Water is essential for life and important for many types of agricultural processing. In some cases, the most available source of water could be water that’s already been used.
A joint effort by AURI and Metropolitan Council Environmental Services has resulted in reports examining the potential for using treated wastewater in nonpotable ag processing applications. Instead of using fresh water, some applications such as heating or cooling can be accomplished using reclaimed wastewater saving resources of the aquatic and financial kind.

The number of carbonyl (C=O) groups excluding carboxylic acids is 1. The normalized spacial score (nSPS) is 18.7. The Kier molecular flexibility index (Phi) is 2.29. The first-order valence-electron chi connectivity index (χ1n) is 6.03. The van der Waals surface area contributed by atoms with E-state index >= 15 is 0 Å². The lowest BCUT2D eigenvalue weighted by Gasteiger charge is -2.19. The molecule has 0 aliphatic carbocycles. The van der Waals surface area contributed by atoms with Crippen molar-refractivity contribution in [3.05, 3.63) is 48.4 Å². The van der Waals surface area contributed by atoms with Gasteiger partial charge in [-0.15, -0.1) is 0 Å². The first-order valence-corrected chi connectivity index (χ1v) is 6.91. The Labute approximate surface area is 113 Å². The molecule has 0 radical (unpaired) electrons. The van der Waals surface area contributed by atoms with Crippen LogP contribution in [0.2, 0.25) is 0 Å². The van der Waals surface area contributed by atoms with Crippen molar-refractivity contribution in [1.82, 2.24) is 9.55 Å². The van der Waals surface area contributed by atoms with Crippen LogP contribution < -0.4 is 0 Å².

While there are examples from other states where reclaimed wastewater is being utilized, water treatment facilities and ag processors have made no such connection in Minnesota. Yet.
This spring, AURI brought together members of the state’s ag processing industry to consider the possibility of treated wastewater utilization, identify technical needs and to try to make connections between major water users and those discharging treated water. Reusing water could save ag processors money the 2009 report says, provided the end user has relative proximity to the supply.
Minnesota’s approximately 600 municipal water treatment plants yield about 425 million gallons of treated wastewater a day, which nearly matches the daily water use of Minnesota industries.